One Death is Too Many: Suicide Prevention Month in Dubois County

By: Corbin Lingenfelter, News Director

Dubois County- Suicide is one of the leading causes of death across Indiana.

According to America’s Health Rankings, 14 out of 100,000 Hoosiers commit suicide, that’s just above the average for the entire United States.

Efforts have been made by health and government officials to prevent further suicide deaths and attempts as well as decrease the numbers to a hopeful zero. In July 2022, 9-8-8 was launched as a national crisis and suicide prevention line to help those through their inner battles. The line is monitored 24/7 by specially trained individuals to help people through crisis, find aid, and refer to local agencies for further help. The line is not only for those who may be considering suicide or are going through a crisis, but also those who fear a friend or loved one may be dealing with those items.

Locally in Dubois County, there are a number of resources that can help.

“We want to be very clear in this community, we have a lot of helpful services/sources throughout Dubois County and surrounding counties,” said Janet Schnell, President of Survivors of Suicide of Dubois County, “If you are having thoughts of suicide or you’re worried about someone, you can always go to the local hospital and ask for an assessment. That’s what they’re there for, that’s what their trained to do. But we also have crisis lines through Memorial Hospital and LifeSpring also has a crisis line. If they know you are talking about suicide, we know the resources we have here in this community and someone will get in with you very quickly to be able to talk about suicide. It’s not something that you will be put on hold or a waitlist, this is very important.”

Schnell along with Kathy Milam from the Tri-County American Foundation Suicide Prevention (AFPS) and Anne Czerwinski from Dubois County National Alliance on Mental Illness joined WITZ’s Charlie Wayne Live at 7:05 on Wednesday morning.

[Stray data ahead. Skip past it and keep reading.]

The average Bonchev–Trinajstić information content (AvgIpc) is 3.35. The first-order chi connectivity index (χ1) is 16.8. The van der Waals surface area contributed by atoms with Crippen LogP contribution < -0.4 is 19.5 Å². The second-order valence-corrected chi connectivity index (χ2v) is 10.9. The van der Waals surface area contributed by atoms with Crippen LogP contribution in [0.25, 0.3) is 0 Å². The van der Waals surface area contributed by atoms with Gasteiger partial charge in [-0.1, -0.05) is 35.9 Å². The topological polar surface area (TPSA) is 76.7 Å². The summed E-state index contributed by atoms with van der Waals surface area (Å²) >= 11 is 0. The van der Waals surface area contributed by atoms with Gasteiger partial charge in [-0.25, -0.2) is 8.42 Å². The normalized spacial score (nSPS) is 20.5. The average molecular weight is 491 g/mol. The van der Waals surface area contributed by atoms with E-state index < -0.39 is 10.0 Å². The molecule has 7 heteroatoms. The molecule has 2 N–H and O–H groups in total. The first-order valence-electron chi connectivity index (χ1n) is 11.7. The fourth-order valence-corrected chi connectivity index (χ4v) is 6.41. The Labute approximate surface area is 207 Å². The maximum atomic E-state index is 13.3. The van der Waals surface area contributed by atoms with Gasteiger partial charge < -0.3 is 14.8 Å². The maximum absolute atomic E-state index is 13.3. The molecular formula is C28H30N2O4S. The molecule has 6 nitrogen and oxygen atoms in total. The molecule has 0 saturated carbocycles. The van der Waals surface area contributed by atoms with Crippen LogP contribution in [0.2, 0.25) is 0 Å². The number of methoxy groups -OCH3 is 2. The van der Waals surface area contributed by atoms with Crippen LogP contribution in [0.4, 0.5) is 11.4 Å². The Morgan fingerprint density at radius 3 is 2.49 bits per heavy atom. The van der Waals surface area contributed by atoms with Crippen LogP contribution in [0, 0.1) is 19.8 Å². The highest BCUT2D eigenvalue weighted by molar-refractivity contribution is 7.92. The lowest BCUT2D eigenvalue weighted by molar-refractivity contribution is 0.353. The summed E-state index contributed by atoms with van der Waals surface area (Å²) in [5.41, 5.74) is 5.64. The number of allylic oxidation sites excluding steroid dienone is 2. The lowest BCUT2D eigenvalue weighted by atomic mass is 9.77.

Some of those who are considering suicide often do so without telling anyone their thoughts or intentions. Sometimes there are signs that should not be ignored.

“You definitely don’t want to ignore it,” said Czerwinke, “You may want to talk to them in private, but yes, asking them ‘are you okay’ and being sincere is going to open up the conversation. If you see something out of place, ask about it.”

To help teach and show how to recognize the signs of possible suicide or to help those who are considering, Dubois County Schools have participated in QPR, a one to two hour training course. This is the first time in the U.S. that a school system has been led by a Suicide prevention specialist.

If you or someone you know would like to reach out for more information on suicide prevention or to seek help, contact:

Dubois County Survivors of Suicide


  • 812-482-4200

Memorial Hospital Crisis Line

  • 812-827-6222

National Crisis and Suicide Prevention Line

  • 9-8-8
  • 741-741 (Text Only, non-crisis line)

Dubois County National Alliance on Mental Illness

On October 29th, AFSP will be holding an “Out of the Darkness” Walk at the Jasper River Walk. For information on participating or helping, call 812-453-8423 or go online to